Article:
The Remodeling Plumber

For nonemergency projects—a remodel or remedial work on your plumbing—you need a pro who understands residential-system design and knows the code in your area. He also has to be able to work in a finished environment. That means putting down a piece of scrap carpeting to protect floors and cutting precise, easy-to-repair holes in walls, and, then, only when necessary.

The best source for this type of plumber is a general contractor. The contractor sees the plumber's work before it's covered up; you don't get that opportunity. In addition, your contractor knows the telltale signs of quality work that you might miss, like clean solder joints, crisp 90-degree angles at joints and clean, properly sized holes in joists, studs, and floors. Finally, a quality contractor will not risk working with a shoddy plumber. A simple error — a joint left unsoldered or a leaky PVC line—can easily devastate $10,000 worth of walls or hardwood floors and complicate the job with insurance claims, lost time, and lawsuits. With so much riding on the plumber, contractors tend to stick with only the best.

As with hiring a plumber for simple repairs, you or your contractor should ask for proof of a license and license number. Also verify that workers' compensation and liability insurance policies are active.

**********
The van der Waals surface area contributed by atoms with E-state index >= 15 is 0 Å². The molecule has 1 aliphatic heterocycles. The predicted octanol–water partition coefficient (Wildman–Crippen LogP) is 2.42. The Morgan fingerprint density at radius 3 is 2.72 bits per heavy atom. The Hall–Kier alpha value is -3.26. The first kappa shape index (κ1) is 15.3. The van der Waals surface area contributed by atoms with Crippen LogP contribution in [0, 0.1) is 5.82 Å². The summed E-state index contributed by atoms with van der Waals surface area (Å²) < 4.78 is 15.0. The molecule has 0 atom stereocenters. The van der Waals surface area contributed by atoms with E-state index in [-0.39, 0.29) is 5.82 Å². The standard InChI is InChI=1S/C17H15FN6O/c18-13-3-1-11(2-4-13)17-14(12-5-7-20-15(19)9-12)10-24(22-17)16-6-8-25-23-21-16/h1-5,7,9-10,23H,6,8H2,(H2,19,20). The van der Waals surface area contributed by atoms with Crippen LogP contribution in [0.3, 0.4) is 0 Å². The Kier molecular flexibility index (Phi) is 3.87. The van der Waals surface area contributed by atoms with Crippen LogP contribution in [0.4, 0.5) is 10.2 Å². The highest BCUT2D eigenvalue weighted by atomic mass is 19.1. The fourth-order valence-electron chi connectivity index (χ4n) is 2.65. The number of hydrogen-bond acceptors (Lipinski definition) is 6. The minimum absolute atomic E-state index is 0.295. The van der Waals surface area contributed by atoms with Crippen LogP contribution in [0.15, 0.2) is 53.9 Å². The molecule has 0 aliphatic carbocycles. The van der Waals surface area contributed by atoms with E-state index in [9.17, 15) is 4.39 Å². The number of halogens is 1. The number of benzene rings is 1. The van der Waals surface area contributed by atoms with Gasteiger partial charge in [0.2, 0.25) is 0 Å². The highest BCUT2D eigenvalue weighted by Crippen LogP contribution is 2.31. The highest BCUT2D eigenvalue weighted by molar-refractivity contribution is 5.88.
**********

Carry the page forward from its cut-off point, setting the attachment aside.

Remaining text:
What You'll Pay

Remodeling plumbers typically charge at least $45 to $65 per hour for one man and a truck. Again, this doesn't include the cost of parts. But more and more plumbers are charging "by the fixture," and their bids are based on the rough-in for drain and supply lines ($300 to $400 in my area) and installation of the fixtures themselves (about $200). Plumbing parts and fixtures for a powder room with a sink and toilet run $1,000 to $1,200, though you can easily spend much more. With this approach, you know the turnkey price going into the job, and any surprises are the plumber's responsibility, not yours.
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